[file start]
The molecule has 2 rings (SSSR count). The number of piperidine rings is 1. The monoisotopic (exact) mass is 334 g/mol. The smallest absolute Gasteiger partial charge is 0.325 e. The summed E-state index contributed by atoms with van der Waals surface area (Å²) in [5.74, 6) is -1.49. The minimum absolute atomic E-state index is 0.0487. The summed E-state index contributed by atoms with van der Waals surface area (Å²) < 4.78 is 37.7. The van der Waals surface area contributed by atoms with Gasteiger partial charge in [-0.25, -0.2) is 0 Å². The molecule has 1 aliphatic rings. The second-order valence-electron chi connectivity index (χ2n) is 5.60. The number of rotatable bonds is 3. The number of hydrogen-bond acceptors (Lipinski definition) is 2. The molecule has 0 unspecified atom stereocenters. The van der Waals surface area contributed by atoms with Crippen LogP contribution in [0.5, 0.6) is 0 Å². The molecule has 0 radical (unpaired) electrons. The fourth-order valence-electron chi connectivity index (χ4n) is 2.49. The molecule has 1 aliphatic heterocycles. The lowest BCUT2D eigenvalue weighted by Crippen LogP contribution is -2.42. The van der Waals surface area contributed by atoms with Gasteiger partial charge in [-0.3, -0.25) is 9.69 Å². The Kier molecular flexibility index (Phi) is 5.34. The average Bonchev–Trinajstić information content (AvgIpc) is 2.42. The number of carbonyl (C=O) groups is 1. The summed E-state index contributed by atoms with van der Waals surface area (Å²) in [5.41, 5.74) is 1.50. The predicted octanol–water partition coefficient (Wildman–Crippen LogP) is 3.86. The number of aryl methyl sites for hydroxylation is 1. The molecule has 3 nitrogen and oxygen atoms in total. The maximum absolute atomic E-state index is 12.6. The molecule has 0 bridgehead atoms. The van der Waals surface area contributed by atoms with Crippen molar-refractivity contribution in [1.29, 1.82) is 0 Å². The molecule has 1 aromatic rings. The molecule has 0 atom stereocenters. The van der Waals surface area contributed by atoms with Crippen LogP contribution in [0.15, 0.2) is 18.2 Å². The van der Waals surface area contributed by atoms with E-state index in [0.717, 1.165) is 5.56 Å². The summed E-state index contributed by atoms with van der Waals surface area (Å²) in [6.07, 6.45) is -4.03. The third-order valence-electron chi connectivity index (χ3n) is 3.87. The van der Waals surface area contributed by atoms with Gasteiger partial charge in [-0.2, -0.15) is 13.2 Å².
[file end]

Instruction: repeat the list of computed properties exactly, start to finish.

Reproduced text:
The molecule has 2 rings (SSSR count). The number of piperidine rings is 1. The monoisotopic (exact) mass is 334 g/mol. The smallest absolute Gasteiger partial charge is 0.325 e. The summed E-state index contributed by atoms with van der Waals surface area (Å²) in [5.74, 6) is -1.49. The minimum absolute atomic E-state index is 0.0487. The summed E-state index contributed by atoms with van der Waals surface area (Å²) < 4.78 is 37.7. The van der Waals surface area contributed by atoms with Gasteiger partial charge in [-0.25, -0.2) is 0 Å². The molecule has 1 aliphatic rings. The second-order valence-electron chi connectivity index (χ2n) is 5.60. The number of rotatable bonds is 3. The number of hydrogen-bond acceptors (Lipinski definition) is 2. The molecule has 0 unspecified atom stereocenters. The van der Waals surface area contributed by atoms with Crippen LogP contribution in [0.5, 0.6) is 0 Å². The molecule has 0 radical (unpaired) electrons. The fourth-order valence-electron chi connectivity index (χ4n) is 2.49. The molecule has 1 aliphatic heterocycles. The lowest BCUT2D eigenvalue weighted by Crippen LogP contribution is -2.42. The van der Waals surface area contributed by atoms with Gasteiger partial charge in [-0.3, -0.25) is 9.69 Å². The Kier molecular flexibility index (Phi) is 5.34. The average Bonchev–Trinajstić information content (AvgIpc) is 2.42. The number of carbonyl (C=O) groups is 1. The summed E-state index contributed by atoms with van der Waals surface area (Å²) in [5.41, 5.74) is 1.50. The predicted octanol–water partition coefficient (Wildman–Crippen LogP) is 3.86. The number of aryl methyl sites for hydroxylation is 1. The molecule has 3 nitrogen and oxygen atoms in total. The maximum absolute atomic E-state index is 12.6. The molecule has 0 bridgehead atoms. The van der Waals surface area contributed by atoms with Crippen molar-refractivity contribution in [1.29, 1.82) is 0 Å². The molecule has 1 aromatic rings. The molecule has 0 atom stereocenters. The van der Waals surface area contributed by atoms with Crippen LogP contribution in [0.15, 0.2) is 18.2 Å². The van der Waals surface area contributed by atoms with E-state index in [0.717, 1.165) is 5.56 Å². The summed E-state index contributed by atoms with van der Waals surface area (Å²) in [6.07, 6.45) is -4.03. The third-order valence-electron chi connectivity index (χ3n) is 3.87. The van der Waals surface area contributed by atoms with Gasteiger partial charge in [-0.2, -0.15) is 13.2 Å².